IV. Hartmann, E., Christensen, J.W., Keeling, L.J. (in press). Training young horses to social separation: Effect of a companion horse on training efficiency. Equine Veterinary Journal.
Number of pages: 75
Year of publication: 2010
ID Code: 2396
Deposited By: Hartmann, Elke
Deposited On: 08 November 2010
Hartmann, E., Keeling, L. J., & Rundgren, M. (2011). Comparison of 3 methods for mixing unfamiliar horses (Equus caballus). J Vet Behav Clin Appl Res, 6(1), 39–49.
Abstract: Horses are likely to exhibit aggression when meeting for the first time. Therefore, this study compared 3 methods for mixing horses to evaluate their effectiveness in reducing aggressive interactions: (1) mixing pairs of horses in a paddock (P, 10 minutes, 15 tests), (2) introducing 1 unfamiliar horse to a pair of familiar, resident horses in a paddock (PP, 10 minutes, 15 tests), (3) allowing limited physical contact between pairs of horses for a short period of pre-exposure in neighboring boxes (B, 5 minutes, 16 tests) before mixing them in a paddock (BP, 10 minutes 16 tests). A total of 16 Swedish Standardbred mares, aged 6-18 years (mean age ± SD: 11 ± 4.4), were included in the study. Half of the horses were familiar with each other (resident horses, n = 8), whereas the other half were bought in from a variety of sources (unfamiliar horses, n = 8). Social interactions, consisting of behaviors from the sender, the receiver, and the subsequent sender's response, were recorded continuously as frequencies. There were no differences in the frequencies of aggressive behaviors between the 3 mixing methods, including those aggressive behaviors in which physical contact had been attempted (kick, strike). Although resident horses were overall more aggressive (median number of aggressive behaviors per horse, 62; Q1, 36; Q3, 68.5) than unfamiliar horses (median per horse, 4; Q1, 2; Q3, 12.5) during all tests (U = 97, P = 0.003), none of the 62 tests needed to be terminated. Unfamiliar horses did not receive more aggression from resident horses in PP (mean per test ± SD: 5.1 ± 3.1) than in P (mean per test ± SD: 6.4 ± 4.9) (t = 0.63, P = 0.544). However, the behavior “attack” was more frequent in PP (median per test, 2; Q1, 0; Q3, 5) than in P (median per test, 0; Q1, 0; Q3, 1) (U = 282, P = 0.042), and “flee” was more frequent in PP (median per test, 6; Q1, 4; Q3, 8) than in P (median per test, 1; Q1, 0; Q3, 6) (U = 290, P = 0.018). Pre-exposure in boxes did not reduce aggression in BP (median per test, 7; Q1, 4.3; Q3, 11.8) as compared with P (median per test, 6; Q1, 2; Q3, 16) (U = 264, P = 0.767), but during pre-exposure in B tests, horses exchanged more nonaggressive (median per test, 2; Q1, 0.3; Q3, 4) than aggressive (median frequency of aggressive behavior, 0; Q1, 0; Q3, 1) (W = 71, P = 0.013) and mixed interactions (median per test, 0; Q1, 0; Q3, 1) (W = 92, P = 0.016) through the opening. Results suggest mixing an unfamiliar horse with 2 resident horses at the same time instead of one by one may be preferable. In this way, the total aggression received by the unfamiliar horse will potentially be less, even though aggressive interactions may be more intense.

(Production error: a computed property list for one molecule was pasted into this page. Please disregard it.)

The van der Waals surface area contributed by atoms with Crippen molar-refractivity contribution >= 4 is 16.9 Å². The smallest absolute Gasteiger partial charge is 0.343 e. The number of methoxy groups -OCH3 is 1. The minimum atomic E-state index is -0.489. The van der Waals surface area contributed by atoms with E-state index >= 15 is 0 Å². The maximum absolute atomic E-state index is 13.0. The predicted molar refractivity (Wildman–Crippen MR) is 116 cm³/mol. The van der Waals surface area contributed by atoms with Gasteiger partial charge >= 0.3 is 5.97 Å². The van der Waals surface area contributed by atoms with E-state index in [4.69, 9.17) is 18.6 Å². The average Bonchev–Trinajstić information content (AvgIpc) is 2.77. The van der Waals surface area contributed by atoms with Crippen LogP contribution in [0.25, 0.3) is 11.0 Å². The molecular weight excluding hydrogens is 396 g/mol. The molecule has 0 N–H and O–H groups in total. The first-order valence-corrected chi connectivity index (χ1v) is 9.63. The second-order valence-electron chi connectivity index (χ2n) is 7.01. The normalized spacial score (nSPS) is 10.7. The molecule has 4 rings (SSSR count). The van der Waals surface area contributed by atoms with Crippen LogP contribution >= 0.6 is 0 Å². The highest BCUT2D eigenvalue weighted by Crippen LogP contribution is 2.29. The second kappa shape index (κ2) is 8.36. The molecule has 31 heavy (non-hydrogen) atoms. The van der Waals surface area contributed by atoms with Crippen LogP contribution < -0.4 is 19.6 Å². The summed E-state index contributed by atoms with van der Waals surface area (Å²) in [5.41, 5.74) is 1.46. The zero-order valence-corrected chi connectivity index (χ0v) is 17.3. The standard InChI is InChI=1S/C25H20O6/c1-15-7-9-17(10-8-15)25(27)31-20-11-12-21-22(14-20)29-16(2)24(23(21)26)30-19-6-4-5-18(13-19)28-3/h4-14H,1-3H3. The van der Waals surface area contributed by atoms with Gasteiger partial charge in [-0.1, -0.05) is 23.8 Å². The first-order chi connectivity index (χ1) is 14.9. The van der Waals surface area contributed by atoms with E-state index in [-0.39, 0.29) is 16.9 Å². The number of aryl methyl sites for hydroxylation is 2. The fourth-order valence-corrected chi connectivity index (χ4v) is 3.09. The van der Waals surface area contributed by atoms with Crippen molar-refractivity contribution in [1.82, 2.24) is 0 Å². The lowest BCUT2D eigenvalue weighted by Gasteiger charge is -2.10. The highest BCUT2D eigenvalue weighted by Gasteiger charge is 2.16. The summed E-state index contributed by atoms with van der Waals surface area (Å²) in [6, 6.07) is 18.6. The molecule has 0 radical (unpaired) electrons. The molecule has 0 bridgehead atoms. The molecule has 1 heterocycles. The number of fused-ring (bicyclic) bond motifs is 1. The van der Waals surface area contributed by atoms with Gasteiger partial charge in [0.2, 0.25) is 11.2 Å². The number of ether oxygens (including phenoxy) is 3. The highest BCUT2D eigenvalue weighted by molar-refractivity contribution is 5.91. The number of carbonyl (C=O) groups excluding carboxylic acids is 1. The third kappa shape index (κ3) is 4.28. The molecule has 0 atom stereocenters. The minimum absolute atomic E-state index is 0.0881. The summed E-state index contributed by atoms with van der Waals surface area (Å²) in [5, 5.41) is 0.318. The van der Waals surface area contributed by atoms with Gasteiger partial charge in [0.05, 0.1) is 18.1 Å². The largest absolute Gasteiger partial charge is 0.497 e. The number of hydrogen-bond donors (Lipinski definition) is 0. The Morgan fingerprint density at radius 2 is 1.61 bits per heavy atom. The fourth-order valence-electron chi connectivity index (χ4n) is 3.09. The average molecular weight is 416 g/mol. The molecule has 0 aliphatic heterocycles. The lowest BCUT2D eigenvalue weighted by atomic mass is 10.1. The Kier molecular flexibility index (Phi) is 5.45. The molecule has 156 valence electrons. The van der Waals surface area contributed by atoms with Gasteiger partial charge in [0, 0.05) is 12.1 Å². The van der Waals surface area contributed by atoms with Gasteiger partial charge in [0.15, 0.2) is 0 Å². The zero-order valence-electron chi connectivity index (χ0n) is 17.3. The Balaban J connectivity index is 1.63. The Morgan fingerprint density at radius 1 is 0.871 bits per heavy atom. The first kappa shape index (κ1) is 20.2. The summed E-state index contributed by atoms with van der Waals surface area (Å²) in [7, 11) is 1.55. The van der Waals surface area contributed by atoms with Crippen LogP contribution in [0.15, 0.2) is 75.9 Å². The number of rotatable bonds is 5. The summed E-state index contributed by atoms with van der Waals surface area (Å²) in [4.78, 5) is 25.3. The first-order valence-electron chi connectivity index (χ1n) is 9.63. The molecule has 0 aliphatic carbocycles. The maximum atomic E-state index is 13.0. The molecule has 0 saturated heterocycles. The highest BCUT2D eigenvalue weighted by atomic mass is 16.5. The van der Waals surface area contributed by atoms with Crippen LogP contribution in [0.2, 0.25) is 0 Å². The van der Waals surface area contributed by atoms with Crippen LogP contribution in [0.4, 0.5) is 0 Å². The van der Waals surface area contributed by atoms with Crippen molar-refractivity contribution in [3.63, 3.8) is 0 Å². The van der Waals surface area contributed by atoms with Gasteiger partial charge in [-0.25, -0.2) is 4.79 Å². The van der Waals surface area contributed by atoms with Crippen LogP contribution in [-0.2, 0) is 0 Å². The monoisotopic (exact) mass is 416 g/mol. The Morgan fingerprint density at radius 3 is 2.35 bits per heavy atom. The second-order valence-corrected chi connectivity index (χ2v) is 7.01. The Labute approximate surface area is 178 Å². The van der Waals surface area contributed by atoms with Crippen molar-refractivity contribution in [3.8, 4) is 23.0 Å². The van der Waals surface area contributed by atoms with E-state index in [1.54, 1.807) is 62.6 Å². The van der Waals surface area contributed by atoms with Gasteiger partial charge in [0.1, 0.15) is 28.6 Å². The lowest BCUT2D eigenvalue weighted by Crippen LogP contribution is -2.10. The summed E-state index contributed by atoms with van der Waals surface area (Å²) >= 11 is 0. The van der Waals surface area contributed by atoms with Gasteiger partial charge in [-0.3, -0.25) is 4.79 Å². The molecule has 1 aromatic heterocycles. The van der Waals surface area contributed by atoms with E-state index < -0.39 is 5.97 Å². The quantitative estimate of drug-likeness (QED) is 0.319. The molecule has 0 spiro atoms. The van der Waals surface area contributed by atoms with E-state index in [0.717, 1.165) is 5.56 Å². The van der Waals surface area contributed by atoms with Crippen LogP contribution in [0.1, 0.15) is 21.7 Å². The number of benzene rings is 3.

Hartmann, E., Christensen, J. W., & Keeling, L. J. (2009). Social interactions of unfamiliar horses during paired encounters: Effect of pre-exposure on aggression level and so risk of injury. Appl. Anim. Behav. Sci., 121(3-4), 214–221.
Abstract: Group housing of horses is not widely applied in practice despite the welfare advantages of keeping animals socially rather than individually. In particular, concerns have been raised about the possible increased risk of injury and how to introduce a new horse into an established group. This study investigated two hypotheses: (1) pre-exposure of young horses in neighbouring boxes reduces the frequency of aggressive interactions when the same horses are subsequently put together in a paddock compared to horses without this previous box experience, (2) the occurrence of aggressive behaviour, in particular contact aggression in the paddock can be predicted after observing the horses' social interactions in neighbouring boxes. Danish Warmblood mares (n = 20), 2 years old, were kept in two groups of 10 horses. In total, 60 encounters were arranged whereby each horse was confronted pair-wise with six horses from the other group, three according to each treatment: treatment I--box (B) and subsequent paddock meeting (BP), and treatment II--only paddock meeting (P). Horses met in neighbouring boxes for 5 min and together in the same paddock for 10 min. The frequencies of aggressive and non-aggressive interactions were analysed from video recordings. Total aggression levels between BP and P did not differ, but [`]contact aggression', i.e. bite, kick, strike, push, tended to be lower in BP compared to P (median BP = 1, P = 2; p = 0.083) and there were less bites in BP than P (median BP = 0, P = 1; p = 0.050). Frequencies of [`]non-aggressive' interactions, e.g. friendly approach, nasal sniff, were lower in BP than P (median BP = 2.5, P = 10; p < 0.01). Results further revealed that [`]bite threat' performed in boxes correlated with [`]contact aggression' in the paddock (r = 0.46, p = 0.011). In conclusion, pre-exposure of young horses in neighbouring boxes may reduce [`]contact aggression', especially biting, in the paddock and [`]bite threat' shown in boxes may help to predict contact aggression when horses are later turned out together. The reduced non-aggressive interactions in the paddock in the BP test were probably a consequence of horses having exchanged these behaviours in the preceding B test. Exposing young horses in boxes next to each other may be a helpful tool before mixing them because horses meet in a safe environment that could assist in reducing the type of aggression where horses are most at risk of being injured.